Seed islands may promote establishment and expansion of native species in reclaimed mine sites (Montana)

  • Published source details Reever Morghan K., Sheley R., Denny M. & Pokorny M. (2005) Seed islands may promote establishment and expansion of native species in reclaimed mine sites (Montana). Ecological Restoration, 23, 214-215.


This study is summarised as evidence for the following.

Action Category

Sow seeds in part of site

Action Link
Grassland Conservation
  1. Sow seeds in part of site

    A study in 1998–2003 at two reclaimed mine sites in southeast Montana, USA (Reever Morghan et al. 2005) found that two of three native plant species sown within plots spread to unsown areas at each site. After 3–4 years, 113–146 narrow-leaved purple cornflower Echinacea angustifolia patches and 6–14 white sagebrush Artemisia ludoviciana patches were recorded in unsown areas of the sites at average distances of 50–67 m and 32–46 m from the nearest sown plot, respectively. After four years, large Indian breadroot Pediomelum esculentum plants were not recorded in unsown areas at either site. In autumn 1998, eighteen 9-m2 plots (64 m apart) were tilled at each of the two sites. In February 1999, purple cornflower (2,133 seeds/m2), white sagebrush (161 seeds/m2) or Indian breadroot (161 seeds/m2) was sown in the plots (number of plots for each not reported). Both sites were strip-mined in 1980–1983 and reseeded with 12 native grass species and five native forbs in 1990–1993. One of the two sites was grazed on rotation during the study. In 2002 and 2003, new patches (individual plants or plant clusters) of each of the three plant species were mapped within unsown areas of each site.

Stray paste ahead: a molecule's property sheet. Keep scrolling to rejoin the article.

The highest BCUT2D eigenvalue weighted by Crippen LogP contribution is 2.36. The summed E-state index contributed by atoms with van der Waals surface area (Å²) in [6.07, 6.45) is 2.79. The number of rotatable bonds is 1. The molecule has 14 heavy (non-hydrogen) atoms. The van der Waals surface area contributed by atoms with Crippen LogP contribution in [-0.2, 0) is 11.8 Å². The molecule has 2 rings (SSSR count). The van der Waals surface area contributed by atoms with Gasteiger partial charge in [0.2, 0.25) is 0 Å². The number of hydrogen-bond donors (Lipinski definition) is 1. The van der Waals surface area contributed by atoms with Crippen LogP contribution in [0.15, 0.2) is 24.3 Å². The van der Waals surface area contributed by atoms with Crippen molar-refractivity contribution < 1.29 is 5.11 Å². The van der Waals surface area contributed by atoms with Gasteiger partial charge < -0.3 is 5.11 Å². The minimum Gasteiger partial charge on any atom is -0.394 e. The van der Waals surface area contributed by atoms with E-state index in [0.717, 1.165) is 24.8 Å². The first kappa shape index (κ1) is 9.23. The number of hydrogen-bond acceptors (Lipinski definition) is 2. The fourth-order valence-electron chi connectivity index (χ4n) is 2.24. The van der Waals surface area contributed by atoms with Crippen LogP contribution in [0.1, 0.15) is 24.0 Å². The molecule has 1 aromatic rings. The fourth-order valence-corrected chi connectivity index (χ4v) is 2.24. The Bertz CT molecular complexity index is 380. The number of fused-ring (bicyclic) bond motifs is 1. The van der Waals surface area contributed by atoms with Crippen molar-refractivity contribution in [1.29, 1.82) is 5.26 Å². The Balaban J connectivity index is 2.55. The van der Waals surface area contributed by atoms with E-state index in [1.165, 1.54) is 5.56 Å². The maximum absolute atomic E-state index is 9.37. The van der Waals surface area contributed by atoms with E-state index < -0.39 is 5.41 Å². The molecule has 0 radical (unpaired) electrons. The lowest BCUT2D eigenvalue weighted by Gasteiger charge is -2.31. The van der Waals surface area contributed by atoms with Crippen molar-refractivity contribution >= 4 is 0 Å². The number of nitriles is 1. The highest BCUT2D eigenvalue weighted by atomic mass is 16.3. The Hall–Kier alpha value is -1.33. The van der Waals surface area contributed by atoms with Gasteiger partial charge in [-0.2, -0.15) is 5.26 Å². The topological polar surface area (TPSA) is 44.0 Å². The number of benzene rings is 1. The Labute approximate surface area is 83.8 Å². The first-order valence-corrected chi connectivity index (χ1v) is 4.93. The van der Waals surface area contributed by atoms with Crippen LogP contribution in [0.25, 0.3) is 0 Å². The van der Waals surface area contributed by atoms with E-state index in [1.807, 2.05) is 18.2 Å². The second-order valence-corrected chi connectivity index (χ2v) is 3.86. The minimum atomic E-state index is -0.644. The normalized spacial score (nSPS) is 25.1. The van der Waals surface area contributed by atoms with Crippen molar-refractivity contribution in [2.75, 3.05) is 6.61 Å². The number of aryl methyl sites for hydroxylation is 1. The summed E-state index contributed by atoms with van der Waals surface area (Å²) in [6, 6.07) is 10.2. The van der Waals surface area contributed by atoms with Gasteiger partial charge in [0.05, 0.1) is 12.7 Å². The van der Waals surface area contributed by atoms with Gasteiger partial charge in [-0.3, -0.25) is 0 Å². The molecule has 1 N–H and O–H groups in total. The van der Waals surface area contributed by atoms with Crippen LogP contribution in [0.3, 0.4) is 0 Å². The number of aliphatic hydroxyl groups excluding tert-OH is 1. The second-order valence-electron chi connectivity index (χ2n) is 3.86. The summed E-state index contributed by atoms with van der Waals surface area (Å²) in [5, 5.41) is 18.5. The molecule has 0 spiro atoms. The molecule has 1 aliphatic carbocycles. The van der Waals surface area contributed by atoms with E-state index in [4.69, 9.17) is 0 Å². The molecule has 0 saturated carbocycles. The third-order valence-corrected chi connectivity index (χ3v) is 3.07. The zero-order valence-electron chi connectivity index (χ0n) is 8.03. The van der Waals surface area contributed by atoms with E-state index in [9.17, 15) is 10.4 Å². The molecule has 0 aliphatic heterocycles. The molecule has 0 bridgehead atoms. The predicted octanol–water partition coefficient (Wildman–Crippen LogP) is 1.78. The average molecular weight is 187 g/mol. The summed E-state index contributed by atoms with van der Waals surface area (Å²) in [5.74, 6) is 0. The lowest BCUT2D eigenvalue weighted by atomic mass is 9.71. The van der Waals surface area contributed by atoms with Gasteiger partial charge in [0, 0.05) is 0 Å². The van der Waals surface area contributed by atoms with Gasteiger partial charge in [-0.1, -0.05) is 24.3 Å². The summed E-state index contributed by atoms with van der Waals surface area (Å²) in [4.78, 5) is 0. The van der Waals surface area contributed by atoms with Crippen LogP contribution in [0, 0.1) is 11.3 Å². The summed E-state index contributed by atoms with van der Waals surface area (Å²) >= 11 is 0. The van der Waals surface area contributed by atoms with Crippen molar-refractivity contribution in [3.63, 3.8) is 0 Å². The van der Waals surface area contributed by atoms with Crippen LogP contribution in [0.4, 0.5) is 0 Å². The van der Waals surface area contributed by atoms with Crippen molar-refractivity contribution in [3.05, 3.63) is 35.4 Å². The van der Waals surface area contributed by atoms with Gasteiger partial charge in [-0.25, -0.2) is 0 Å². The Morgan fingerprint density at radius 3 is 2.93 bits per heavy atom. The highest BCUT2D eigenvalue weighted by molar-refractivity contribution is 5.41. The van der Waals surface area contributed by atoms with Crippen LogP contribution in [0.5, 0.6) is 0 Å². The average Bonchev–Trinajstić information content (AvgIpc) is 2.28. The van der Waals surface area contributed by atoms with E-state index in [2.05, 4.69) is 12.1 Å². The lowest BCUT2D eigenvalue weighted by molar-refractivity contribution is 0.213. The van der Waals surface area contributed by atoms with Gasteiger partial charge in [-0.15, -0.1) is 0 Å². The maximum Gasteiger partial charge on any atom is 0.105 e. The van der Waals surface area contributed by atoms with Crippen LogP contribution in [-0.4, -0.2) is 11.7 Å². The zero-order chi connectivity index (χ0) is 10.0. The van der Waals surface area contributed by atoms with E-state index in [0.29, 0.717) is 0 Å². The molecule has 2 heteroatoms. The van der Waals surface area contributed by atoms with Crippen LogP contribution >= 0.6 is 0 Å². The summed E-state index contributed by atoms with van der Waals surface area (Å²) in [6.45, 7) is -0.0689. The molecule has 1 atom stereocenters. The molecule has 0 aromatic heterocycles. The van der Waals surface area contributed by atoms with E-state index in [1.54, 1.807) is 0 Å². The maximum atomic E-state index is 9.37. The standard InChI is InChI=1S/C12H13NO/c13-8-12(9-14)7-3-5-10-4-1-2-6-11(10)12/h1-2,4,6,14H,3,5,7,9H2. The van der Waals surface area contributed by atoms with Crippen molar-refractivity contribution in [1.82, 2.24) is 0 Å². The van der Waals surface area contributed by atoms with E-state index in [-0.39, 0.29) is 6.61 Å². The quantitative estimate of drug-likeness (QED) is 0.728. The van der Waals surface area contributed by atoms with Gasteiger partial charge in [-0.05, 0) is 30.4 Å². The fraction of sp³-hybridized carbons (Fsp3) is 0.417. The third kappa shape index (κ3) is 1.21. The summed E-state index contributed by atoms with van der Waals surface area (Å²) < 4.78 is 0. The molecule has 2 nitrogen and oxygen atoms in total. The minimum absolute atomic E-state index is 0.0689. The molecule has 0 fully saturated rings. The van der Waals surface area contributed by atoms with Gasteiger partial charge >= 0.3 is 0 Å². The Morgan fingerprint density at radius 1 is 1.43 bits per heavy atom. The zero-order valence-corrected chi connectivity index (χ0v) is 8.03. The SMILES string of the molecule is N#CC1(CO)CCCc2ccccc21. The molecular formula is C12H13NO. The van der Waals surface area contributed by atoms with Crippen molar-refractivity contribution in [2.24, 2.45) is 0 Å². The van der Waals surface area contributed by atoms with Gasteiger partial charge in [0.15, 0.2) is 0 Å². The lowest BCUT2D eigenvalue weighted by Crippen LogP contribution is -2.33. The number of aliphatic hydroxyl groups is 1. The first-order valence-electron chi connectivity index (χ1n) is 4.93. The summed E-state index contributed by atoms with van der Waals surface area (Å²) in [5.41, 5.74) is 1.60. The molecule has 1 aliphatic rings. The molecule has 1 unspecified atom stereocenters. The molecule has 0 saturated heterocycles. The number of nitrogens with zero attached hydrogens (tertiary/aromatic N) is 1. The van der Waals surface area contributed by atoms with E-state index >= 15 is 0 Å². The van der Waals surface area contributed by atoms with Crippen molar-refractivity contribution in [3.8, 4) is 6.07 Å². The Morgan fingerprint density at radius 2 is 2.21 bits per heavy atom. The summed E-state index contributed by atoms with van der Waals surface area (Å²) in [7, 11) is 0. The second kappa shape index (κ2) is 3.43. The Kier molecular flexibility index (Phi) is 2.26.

(Summarised by: Anna Berthinussen)

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